Account security on the modern web is a bit of a nightmare. Everyone understands the need for strong passwords which are different for each account, but managing them is problematic because the human mind just can’t remember hundreds of complete gibberish words so everyone uses a password manager (which, lets admit it, for a lot of people is to write it down). A solution to this problem has long been something called two factor authentication (2FA) which authenticates you by something you know (like a password) and something you posses (like a TPM or a USB token). The problem has always been that you ideally need a different 2FA for each website, so that a compromise of one website doesn’t lead to the compromise of all your accounts.

Enter webauthn. This is designed as a 2FA protocol that uses public key cryptography instead of shared secrets and also uses a different public/private key pair for each website. Thus aspiring to be a passwordless secure scalable 2FA system for the web. However, the webauthn standard only specifies how the protocol works when the browser communicates with the remote website, there’s a different standard called FIDO or U2F that specifies how the browser communicates with the second factor (called an authenticator in FIDO speak) and how that second factor works.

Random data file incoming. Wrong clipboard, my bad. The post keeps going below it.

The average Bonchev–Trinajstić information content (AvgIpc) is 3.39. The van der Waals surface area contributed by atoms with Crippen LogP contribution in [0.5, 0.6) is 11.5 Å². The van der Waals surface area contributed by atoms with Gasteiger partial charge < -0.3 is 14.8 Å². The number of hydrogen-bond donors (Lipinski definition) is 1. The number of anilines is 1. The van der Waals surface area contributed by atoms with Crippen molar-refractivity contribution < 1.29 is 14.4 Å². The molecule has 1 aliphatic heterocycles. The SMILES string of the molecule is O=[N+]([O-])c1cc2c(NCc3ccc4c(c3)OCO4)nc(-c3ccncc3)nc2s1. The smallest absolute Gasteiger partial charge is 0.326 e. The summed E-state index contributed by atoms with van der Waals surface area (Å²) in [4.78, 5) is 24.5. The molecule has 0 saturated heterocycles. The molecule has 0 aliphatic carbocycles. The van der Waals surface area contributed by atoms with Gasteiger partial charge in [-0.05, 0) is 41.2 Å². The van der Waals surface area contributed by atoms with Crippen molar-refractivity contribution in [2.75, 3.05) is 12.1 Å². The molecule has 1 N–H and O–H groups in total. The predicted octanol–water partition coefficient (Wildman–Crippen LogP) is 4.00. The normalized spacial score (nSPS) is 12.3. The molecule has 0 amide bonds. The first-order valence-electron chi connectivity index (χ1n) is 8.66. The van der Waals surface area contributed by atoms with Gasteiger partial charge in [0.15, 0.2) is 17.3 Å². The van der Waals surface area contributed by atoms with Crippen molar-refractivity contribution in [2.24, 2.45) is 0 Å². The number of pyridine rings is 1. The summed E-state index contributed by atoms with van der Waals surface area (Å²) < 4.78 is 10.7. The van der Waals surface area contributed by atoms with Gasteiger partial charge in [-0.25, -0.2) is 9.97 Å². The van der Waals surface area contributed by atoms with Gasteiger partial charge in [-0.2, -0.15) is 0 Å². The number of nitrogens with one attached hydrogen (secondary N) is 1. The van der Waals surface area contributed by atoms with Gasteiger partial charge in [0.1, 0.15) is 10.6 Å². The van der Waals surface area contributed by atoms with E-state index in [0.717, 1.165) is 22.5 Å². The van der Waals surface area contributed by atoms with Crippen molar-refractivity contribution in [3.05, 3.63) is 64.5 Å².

It turns out that the FIDO standards do specify a TPM as one possible backend, so what, you might ask does this have to do with the Linux Gadget subsystem? The answer, it turns out, is that although the standards do recommend a TPM as the second factor, they don’t specify how to connect to one. The only connection protocols in the Client To Authenticator Protocol (CTAP) specifications are USB, BLE and NFC. And, in fact, the only one that’s really widely implemented in browsers is USB, so if you want to connect your laptop’s TPM to a browser it’s going to have to go over USB meaning you need a Linux USB gadget. Conspiracy theorists will obviously notice that if the main current connector is USB and FIDO requires new USB tokens because it’s a new standard then webauthn is a boon to token manufacturers.

Read more